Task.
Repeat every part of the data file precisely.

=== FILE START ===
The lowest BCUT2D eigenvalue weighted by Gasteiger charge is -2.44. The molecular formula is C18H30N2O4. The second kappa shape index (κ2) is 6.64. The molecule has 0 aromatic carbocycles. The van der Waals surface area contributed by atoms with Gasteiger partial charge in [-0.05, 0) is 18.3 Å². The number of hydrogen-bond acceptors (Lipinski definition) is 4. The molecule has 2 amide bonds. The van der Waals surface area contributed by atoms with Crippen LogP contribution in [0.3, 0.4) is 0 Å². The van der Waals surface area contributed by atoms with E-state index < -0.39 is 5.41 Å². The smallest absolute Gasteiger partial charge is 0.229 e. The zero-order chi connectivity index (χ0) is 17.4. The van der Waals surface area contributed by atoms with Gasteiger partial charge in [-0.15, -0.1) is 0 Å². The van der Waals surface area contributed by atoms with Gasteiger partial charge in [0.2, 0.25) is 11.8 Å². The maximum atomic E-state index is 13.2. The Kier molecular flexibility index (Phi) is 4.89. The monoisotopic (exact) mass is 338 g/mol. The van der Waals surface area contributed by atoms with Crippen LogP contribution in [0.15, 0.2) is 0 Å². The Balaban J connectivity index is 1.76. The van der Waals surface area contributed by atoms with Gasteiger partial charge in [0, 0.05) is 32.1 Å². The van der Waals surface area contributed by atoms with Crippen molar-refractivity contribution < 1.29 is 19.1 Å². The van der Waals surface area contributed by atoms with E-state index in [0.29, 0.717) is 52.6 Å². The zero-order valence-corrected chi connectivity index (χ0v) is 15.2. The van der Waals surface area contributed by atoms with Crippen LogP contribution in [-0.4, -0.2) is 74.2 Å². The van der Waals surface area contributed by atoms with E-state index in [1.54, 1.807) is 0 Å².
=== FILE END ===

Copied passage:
The lowest BCUT2D eigenvalue weighted by Gasteiger charge is -2.44. The molecular formula is C18H30N2O4. The second kappa shape index (κ2) is 6.64. The molecule has 0 aromatic carbocycles. The van der Waals surface area contributed by atoms with Gasteiger partial charge in [-0.05, 0) is 18.3 Å². The number of hydrogen-bond acceptors (Lipinski definition) is 4. The molecule has 2 amide bonds. The van der Waals surface area contributed by atoms with Crippen LogP contribution in [0.3, 0.4) is 0 Å². The van der Waals surface area contributed by atoms with E-state index < -0.39 is 5.41 Å². The smallest absolute Gasteiger partial charge is 0.229 e. The zero-order chi connectivity index (χ0) is 17.4. The van der Waals surface area contributed by atoms with Gasteiger partial charge in [-0.15, -0.1) is 0 Å². The van der Waals surface area contributed by atoms with Gasteiger partial charge in [0.2, 0.25) is 11.8 Å². The maximum atomic E-state index is 13.2. The Kier molecular flexibility index (Phi) is 4.89. The monoisotopic (exact) mass is 338 g/mol. The van der Waals surface area contributed by atoms with Crippen LogP contribution in [0.15, 0.2) is 0 Å². The Balaban J connectivity index is 1.76. The van der Waals surface area contributed by atoms with Gasteiger partial charge in [0, 0.05) is 32.1 Å². The van der Waals surface area contributed by atoms with Crippen molar-refractivity contribution < 1.29 is 19.1 Å². The van der Waals surface area contributed by atoms with E-state index in [0.29, 0.717) is 52.6 Å². The zero-order valence-corrected chi connectivity index (χ0v) is 15.2. The van der Waals surface area contributed by atoms with Crippen LogP contribution in [-0.4, -0.2) is 74.2 Å². The van der Waals surface area contributed by atoms with E-state index in [1.54, 1.807) is 0 Å².